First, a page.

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Food Allergies Can Strike at Any Age

By Len Canter
HealthDay Reporter

THURSDAY, April 18, 2019 (HealthDay News) -- You might be surprised to learn that food allergies can start in adulthood and involve a food you've eaten without a problem for your entire life.

For adults as well as kids, the top -- but not the only -- food culprits are eggs, milk, peanuts, tree nuts, fish and shellfish, wheat and soy, according to the American College of Allergy, Asthma and Immunology.

Just as with childhood food allergies, you'll need to do your best to avoid these foods and be prepared in case you inadvertently come into contact with one of them.

Signs of a Severe Allergic Reaction

  • Hives or pale/bluish skin tone.
  • Cramps and/or vomiting.
  • Trouble swallowing or swelling of the tongue.
  • Weak pulse.
  • Feeling dizzy or faint.
  • Shortness of breath, wheezing or coughing.
  • Inability to breathe, and drop in blood pressure.

The most serious reaction is called anaphylaxis, an extreme inability to breathe that can lead to shock. It is a life-threatening emergency. Keep in mind that allergic reactions can be unpredictable. Most happen within a few hours of contact, but some are instantaneous. It could take only a small amount of the allergen to cause swelling, hives or anaphylaxis. Also, your body could experience more than one type of reaction -- your skin, gastrointestinal tract, heart and/or breathing could be affected.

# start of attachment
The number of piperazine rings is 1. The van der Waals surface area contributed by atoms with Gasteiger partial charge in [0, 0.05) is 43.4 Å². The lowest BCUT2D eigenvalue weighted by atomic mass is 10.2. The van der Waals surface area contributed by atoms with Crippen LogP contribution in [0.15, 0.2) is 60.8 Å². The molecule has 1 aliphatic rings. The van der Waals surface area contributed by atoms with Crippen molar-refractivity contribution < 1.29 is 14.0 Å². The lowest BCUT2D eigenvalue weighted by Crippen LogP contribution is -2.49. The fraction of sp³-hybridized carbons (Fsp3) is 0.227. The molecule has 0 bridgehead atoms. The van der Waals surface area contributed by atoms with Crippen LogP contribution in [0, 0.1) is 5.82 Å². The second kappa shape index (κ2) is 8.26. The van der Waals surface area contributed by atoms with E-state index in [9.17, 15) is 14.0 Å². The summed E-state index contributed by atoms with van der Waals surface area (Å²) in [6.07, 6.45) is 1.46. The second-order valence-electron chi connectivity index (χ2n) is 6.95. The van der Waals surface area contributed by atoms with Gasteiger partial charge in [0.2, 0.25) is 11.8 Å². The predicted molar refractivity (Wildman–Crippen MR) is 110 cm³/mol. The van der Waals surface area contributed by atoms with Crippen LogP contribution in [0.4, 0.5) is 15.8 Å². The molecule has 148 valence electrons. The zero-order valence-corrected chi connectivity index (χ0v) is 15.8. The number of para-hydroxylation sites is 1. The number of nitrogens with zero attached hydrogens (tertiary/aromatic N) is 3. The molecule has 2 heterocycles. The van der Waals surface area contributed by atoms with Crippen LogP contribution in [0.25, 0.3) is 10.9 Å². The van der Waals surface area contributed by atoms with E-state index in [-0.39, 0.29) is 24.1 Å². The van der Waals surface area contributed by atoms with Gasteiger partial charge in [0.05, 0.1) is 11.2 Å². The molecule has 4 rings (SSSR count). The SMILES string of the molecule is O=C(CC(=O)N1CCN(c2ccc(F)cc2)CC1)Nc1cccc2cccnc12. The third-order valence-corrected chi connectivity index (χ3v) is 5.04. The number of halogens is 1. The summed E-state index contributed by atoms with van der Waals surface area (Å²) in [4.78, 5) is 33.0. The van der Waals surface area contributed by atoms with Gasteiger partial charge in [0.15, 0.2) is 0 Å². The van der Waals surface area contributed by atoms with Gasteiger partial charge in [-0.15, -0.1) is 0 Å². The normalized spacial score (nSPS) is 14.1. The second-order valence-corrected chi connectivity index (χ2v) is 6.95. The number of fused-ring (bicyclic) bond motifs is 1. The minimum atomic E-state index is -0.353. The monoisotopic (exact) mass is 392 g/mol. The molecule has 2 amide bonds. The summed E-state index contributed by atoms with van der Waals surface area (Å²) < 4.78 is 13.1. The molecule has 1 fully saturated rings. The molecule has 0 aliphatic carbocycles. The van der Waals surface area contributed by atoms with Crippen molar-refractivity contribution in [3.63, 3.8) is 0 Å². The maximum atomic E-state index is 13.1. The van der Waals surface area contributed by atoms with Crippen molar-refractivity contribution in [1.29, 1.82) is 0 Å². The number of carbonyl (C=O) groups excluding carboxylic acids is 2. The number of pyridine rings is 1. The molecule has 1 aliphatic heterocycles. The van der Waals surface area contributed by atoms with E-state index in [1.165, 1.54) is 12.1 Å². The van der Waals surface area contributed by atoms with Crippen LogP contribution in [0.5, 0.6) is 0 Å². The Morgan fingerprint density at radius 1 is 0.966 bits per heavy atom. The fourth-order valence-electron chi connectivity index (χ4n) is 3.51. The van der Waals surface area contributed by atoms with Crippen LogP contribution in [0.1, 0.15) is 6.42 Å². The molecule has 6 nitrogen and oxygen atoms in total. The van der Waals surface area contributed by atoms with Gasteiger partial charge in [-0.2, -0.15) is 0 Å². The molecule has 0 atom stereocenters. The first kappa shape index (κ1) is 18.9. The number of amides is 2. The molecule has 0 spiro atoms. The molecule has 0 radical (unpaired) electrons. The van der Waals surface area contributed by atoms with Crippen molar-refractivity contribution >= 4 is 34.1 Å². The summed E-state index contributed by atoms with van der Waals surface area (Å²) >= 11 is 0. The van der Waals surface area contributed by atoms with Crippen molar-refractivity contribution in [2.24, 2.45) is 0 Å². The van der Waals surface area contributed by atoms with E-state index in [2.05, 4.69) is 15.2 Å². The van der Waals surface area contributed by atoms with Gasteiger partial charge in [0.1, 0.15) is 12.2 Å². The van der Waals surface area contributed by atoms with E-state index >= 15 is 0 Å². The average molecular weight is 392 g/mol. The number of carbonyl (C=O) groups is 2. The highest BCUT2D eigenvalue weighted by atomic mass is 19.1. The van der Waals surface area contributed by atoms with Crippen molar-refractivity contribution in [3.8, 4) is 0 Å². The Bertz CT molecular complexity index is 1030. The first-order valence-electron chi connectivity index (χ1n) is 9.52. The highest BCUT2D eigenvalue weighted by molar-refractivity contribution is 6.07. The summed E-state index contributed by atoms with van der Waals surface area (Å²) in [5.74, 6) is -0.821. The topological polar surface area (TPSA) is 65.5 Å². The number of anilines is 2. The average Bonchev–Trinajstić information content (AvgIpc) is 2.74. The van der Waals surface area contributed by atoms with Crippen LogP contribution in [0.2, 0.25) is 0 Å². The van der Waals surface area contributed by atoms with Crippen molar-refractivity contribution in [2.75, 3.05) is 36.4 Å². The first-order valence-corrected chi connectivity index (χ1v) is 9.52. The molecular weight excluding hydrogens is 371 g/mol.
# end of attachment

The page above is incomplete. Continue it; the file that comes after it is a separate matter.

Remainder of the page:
So it's important to call your doctor and ask about testing after any out-of-the-ordinary reaction to a particular food. If possible, write down what you ate, how soon afterward symptoms started and how long they lasted.

Allergy testing usually involves a combination of skin pricks and blood tests. Sometimes there may be a workaround. For instance, if a raw fruit or vegetable causes a reaction, you may be able to eat the food cooked because, for some people, heat neutralizes the allergen.

More information

The American College of Allergy, Asthma and Immunology has more on food allergies and how to manage them.

Copyright © 2019 HealthDay. All rights reserved. URL:http://consumer.healthday.com/Article.asp?AID=744221

Resources from HONselect: HONselect is the HON's medical search engine. It retrieves scientific articles, images, conferences and web sites on the selected subject.
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Disclaimer: The text presented on this page is not a substitute for professional medical advice. It is for your information only and may not represent your true individual medical situation. Do not hesitate to consult your healthcare provider if you have any questions or concerns. Do not use this information to diagnose or treat a health problem or disease without consulting a qualified healthcare professional.
Be advised that HealthDay articles are derived from various sources and may not reflect your own country regulations. The Health On the Net Foundation does not endorse opinions, products, or services that may appear in HealthDay articles.


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